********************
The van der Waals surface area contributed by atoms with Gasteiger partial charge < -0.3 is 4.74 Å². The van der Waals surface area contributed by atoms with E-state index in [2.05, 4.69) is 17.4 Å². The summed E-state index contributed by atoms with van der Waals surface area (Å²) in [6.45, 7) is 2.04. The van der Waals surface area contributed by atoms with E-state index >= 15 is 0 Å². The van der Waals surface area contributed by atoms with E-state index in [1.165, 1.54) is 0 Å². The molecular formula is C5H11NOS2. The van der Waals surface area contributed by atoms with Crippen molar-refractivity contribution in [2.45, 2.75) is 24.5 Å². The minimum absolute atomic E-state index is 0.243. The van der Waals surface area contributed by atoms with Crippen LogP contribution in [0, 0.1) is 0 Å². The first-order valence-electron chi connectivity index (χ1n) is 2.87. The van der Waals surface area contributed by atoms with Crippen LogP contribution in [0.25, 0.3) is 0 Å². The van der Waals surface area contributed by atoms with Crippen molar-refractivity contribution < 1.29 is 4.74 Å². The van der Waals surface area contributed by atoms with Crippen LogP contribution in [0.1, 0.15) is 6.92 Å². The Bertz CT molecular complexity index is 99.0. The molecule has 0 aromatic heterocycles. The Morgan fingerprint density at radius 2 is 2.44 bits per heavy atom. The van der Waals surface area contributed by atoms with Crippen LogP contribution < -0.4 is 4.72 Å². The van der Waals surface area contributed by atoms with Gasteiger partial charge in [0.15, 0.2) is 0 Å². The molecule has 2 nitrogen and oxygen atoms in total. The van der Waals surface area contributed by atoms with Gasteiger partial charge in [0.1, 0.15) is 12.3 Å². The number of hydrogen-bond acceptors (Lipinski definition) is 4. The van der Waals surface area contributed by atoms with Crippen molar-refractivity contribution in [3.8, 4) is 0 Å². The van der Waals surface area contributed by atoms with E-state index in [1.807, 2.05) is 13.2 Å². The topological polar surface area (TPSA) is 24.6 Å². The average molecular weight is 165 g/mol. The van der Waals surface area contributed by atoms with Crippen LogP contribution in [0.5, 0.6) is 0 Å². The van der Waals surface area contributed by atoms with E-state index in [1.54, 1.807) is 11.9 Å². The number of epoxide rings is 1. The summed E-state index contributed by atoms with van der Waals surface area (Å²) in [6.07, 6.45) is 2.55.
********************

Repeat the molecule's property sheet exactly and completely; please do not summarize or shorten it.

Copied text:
The van der Waals surface area contributed by atoms with Gasteiger partial charge < -0.3 is 4.74 Å². The van der Waals surface area contributed by atoms with E-state index in [2.05, 4.69) is 17.4 Å². The summed E-state index contributed by atoms with van der Waals surface area (Å²) in [6.45, 7) is 2.04. The van der Waals surface area contributed by atoms with E-state index >= 15 is 0 Å². The van der Waals surface area contributed by atoms with E-state index in [1.165, 1.54) is 0 Å². The molecular formula is C5H11NOS2. The van der Waals surface area contributed by atoms with Crippen molar-refractivity contribution in [2.45, 2.75) is 24.5 Å². The minimum absolute atomic E-state index is 0.243. The van der Waals surface area contributed by atoms with Crippen LogP contribution in [0, 0.1) is 0 Å². The first-order valence-electron chi connectivity index (χ1n) is 2.87. The van der Waals surface area contributed by atoms with Crippen LogP contribution in [0.25, 0.3) is 0 Å². The van der Waals surface area contributed by atoms with Crippen molar-refractivity contribution < 1.29 is 4.74 Å². The van der Waals surface area contributed by atoms with Crippen LogP contribution in [0.1, 0.15) is 6.92 Å². The Bertz CT molecular complexity index is 99.0. The molecule has 0 aromatic heterocycles. The Morgan fingerprint density at radius 2 is 2.44 bits per heavy atom. The van der Waals surface area contributed by atoms with Crippen LogP contribution < -0.4 is 4.72 Å². The van der Waals surface area contributed by atoms with Gasteiger partial charge in [0.15, 0.2) is 0 Å². The molecule has 2 nitrogen and oxygen atoms in total. The van der Waals surface area contributed by atoms with Gasteiger partial charge in [0.1, 0.15) is 12.3 Å². The number of hydrogen-bond acceptors (Lipinski definition) is 4. The van der Waals surface area contributed by atoms with Crippen molar-refractivity contribution in [3.8, 4) is 0 Å². The van der Waals surface area contributed by atoms with E-state index in [1.807, 2.05) is 13.2 Å². The topological polar surface area (TPSA) is 24.6 Å². The average molecular weight is 165 g/mol. The van der Waals surface area contributed by atoms with Crippen LogP contribution in [0.5, 0.6) is 0 Å². The van der Waals surface area contributed by atoms with E-state index in [1.54, 1.807) is 11.9 Å². The number of epoxide rings is 1. The summed E-state index contributed by atoms with van der Waals surface area (Å²) in [6.07, 6.45) is 2.55.